Anne from Brisbane, Queensland, Australia asked:

Are there cancer risks associated with coffee and tea?

Cancer risks associated to drinking coffee

I am confused about whether coffee can cause cancer. My sister read online that known carcinogens are used in the decaffeination process, but I have also heard that coffee reduces the risk of prostate cancer. What is your advice?

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Our answer

A comprehensive review of the evidence by the International Agency for Research on Cancer has shown that drinking coffee does not increase the risk of cancer. Studies that analysed regular and decaffeinated coffee separately generally found similar results. Different processes can be used for decaffeination of coffee and tea. In the past, a range of solvents were used. This may be the reason behind the internet stories, as some of these solvents have been linked to cancer. With modern methods, different solvents are used and very little of the solvent remains; in Australia most decaffeination uses water. Information on methods used by companies should be readily available on their websites or through their consumer information services. Some studies suggest that the antioxidants in coffee may play a protective role against some cancers, but there needs to be more research done in this area. When it comes to eating and drinking it is best to eat a wide variety of food, but limit high-kilojoule foods because they contribute to weight gain, which we know is a major risk factor for cancer.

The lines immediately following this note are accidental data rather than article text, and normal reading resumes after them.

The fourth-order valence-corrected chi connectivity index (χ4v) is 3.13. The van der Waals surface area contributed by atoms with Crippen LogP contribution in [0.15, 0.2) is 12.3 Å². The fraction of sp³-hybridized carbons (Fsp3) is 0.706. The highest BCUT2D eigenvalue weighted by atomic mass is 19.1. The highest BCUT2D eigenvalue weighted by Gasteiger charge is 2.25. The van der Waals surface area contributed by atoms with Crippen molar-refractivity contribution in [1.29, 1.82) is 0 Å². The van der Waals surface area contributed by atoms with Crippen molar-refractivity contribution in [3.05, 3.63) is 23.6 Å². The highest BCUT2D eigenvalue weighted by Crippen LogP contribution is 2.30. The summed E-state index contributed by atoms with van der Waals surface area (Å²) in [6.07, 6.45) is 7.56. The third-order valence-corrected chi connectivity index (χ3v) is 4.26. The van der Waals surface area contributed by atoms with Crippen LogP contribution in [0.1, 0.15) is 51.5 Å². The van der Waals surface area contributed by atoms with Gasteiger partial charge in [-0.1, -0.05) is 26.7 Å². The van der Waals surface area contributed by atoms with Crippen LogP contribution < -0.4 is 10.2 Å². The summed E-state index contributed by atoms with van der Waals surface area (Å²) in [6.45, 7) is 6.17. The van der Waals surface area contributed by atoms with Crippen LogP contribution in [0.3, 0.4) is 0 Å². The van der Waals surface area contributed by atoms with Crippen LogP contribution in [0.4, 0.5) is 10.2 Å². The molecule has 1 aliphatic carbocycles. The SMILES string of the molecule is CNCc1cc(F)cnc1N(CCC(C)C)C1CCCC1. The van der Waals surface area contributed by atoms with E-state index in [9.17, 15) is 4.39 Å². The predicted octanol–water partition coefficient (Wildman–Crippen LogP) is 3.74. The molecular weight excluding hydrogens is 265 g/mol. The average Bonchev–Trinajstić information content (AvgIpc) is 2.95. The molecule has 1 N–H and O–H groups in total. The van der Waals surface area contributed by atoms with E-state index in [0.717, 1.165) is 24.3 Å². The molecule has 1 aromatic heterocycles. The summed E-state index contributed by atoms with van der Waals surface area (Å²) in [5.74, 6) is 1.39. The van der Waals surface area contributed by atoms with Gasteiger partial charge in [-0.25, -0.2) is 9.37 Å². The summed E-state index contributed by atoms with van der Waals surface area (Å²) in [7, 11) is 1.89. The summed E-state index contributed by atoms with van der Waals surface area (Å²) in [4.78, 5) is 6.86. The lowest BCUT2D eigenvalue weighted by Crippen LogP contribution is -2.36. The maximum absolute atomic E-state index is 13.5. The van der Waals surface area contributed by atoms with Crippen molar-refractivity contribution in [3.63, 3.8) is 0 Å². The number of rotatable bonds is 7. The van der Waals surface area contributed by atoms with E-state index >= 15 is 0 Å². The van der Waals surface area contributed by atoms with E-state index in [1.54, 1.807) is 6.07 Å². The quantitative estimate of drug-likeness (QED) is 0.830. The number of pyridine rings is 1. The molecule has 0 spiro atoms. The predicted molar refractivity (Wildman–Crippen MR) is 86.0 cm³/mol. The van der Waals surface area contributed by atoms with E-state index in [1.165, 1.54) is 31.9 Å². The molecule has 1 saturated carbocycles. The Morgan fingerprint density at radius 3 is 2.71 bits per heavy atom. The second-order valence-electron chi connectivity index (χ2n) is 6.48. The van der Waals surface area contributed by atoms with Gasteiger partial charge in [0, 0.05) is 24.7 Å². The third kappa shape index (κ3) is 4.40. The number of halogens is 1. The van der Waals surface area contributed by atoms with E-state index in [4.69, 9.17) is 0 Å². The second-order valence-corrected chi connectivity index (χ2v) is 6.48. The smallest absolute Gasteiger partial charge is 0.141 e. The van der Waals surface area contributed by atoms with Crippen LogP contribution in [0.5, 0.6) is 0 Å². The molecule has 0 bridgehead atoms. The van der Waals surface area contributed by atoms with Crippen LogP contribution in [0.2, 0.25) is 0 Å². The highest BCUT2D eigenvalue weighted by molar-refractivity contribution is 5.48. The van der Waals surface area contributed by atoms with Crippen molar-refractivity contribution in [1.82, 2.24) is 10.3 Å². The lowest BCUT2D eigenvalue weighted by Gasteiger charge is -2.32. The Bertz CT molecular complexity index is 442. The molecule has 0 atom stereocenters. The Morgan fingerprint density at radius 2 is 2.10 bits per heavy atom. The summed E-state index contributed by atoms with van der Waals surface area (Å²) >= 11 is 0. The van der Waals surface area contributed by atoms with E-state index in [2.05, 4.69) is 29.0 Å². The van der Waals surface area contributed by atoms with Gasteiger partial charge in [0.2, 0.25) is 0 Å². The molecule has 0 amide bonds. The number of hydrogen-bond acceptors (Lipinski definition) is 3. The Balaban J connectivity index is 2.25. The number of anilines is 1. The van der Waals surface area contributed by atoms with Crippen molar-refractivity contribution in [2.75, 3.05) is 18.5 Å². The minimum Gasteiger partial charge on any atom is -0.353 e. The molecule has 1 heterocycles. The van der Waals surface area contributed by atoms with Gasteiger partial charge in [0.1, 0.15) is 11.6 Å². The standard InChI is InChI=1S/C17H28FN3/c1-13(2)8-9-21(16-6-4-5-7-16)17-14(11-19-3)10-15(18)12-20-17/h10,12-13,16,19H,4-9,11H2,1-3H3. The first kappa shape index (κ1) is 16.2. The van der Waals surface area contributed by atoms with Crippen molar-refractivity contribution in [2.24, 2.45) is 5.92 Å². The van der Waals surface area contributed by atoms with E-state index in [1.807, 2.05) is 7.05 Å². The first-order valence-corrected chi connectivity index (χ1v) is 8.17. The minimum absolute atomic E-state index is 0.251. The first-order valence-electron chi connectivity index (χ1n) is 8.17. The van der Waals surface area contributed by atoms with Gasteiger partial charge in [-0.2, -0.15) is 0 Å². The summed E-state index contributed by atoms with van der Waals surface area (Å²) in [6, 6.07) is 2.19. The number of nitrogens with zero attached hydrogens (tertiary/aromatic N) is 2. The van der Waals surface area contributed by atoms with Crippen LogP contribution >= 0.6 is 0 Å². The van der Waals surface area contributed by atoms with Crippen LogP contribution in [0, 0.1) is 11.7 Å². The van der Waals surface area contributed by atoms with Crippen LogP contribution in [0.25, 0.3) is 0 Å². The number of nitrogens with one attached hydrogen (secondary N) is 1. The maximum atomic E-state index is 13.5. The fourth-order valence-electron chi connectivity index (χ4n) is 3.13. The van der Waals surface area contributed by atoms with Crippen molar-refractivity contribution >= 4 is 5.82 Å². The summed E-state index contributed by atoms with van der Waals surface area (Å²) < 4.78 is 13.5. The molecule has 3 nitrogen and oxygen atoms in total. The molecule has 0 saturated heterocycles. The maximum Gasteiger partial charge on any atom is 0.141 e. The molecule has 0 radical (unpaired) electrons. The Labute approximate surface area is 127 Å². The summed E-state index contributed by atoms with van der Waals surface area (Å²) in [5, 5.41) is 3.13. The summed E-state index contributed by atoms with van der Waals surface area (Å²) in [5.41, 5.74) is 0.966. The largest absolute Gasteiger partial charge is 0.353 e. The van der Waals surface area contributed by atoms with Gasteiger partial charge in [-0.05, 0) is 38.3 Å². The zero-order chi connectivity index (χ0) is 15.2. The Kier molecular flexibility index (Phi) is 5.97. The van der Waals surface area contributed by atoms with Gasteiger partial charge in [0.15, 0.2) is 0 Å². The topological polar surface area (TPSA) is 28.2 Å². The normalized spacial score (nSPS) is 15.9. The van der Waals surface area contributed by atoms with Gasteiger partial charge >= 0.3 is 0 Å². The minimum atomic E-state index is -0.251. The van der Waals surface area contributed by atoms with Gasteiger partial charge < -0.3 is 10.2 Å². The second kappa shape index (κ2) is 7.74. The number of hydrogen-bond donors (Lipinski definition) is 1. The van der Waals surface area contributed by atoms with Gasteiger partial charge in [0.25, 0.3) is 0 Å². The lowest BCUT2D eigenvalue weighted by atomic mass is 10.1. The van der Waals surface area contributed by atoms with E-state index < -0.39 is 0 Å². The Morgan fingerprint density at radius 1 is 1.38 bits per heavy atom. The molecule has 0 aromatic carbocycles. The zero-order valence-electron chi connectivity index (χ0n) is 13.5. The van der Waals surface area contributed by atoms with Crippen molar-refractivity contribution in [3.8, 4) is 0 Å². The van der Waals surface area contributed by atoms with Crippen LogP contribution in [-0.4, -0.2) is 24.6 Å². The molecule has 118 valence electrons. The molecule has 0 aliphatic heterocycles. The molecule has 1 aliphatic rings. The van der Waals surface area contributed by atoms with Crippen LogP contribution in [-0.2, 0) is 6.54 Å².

This page was last updated on: June 15, 2016
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